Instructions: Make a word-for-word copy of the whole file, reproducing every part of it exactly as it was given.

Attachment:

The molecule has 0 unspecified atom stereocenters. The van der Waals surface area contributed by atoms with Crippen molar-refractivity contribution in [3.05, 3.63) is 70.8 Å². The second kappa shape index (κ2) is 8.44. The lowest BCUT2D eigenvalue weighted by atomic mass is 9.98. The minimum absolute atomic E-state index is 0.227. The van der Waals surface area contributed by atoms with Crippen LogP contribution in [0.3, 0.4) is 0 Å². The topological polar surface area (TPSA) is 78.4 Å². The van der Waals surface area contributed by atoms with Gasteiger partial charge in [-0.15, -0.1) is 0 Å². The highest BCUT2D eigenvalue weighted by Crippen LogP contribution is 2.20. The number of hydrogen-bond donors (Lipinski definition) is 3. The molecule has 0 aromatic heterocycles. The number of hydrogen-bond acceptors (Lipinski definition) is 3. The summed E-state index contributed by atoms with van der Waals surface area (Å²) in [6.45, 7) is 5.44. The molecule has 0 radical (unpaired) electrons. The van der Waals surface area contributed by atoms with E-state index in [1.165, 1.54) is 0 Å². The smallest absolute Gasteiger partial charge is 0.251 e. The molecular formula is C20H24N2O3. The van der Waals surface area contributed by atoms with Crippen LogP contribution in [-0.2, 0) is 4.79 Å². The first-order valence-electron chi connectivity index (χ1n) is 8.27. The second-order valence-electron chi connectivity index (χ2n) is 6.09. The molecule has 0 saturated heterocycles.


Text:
The molecule has 0 unspecified atom stereocenters. The van der Waals surface area contributed by atoms with Crippen molar-refractivity contribution in [3.05, 3.63) is 70.8 Å². The second kappa shape index (κ2) is 8.44. The lowest BCUT2D eigenvalue weighted by atomic mass is 9.98. The minimum absolute atomic E-state index is 0.227. The van der Waals surface area contributed by atoms with Crippen LogP contribution in [0.3, 0.4) is 0 Å². The topological polar surface area (TPSA) is 78.4 Å². The van der Waals surface area contributed by atoms with Gasteiger partial charge in [-0.15, -0.1) is 0 Å². The highest BCUT2D eigenvalue weighted by Crippen LogP contribution is 2.20. The number of hydrogen-bond donors (Lipinski definition) is 3. The molecule has 0 aromatic heterocycles. The number of hydrogen-bond acceptors (Lipinski definition) is 3. The summed E-state index contributed by atoms with van der Waals surface area (Å²) in [6.45, 7) is 5.44. The molecule has 0 radical (unpaired) electrons. The van der Waals surface area contributed by atoms with E-state index in [1.165, 1.54) is 0 Å². The smallest absolute Gasteiger partial charge is 0.251 e. The molecular formula is C20H24N2O3. The van der Waals surface area contributed by atoms with Crippen LogP contribution in [-0.2, 0) is 4.79 Å². The first-order valence-electron chi connectivity index (χ1n) is 8.27. The second-order valence-electron chi connectivity index (χ2n) is 6.09. The molecule has 0 saturated heterocycles.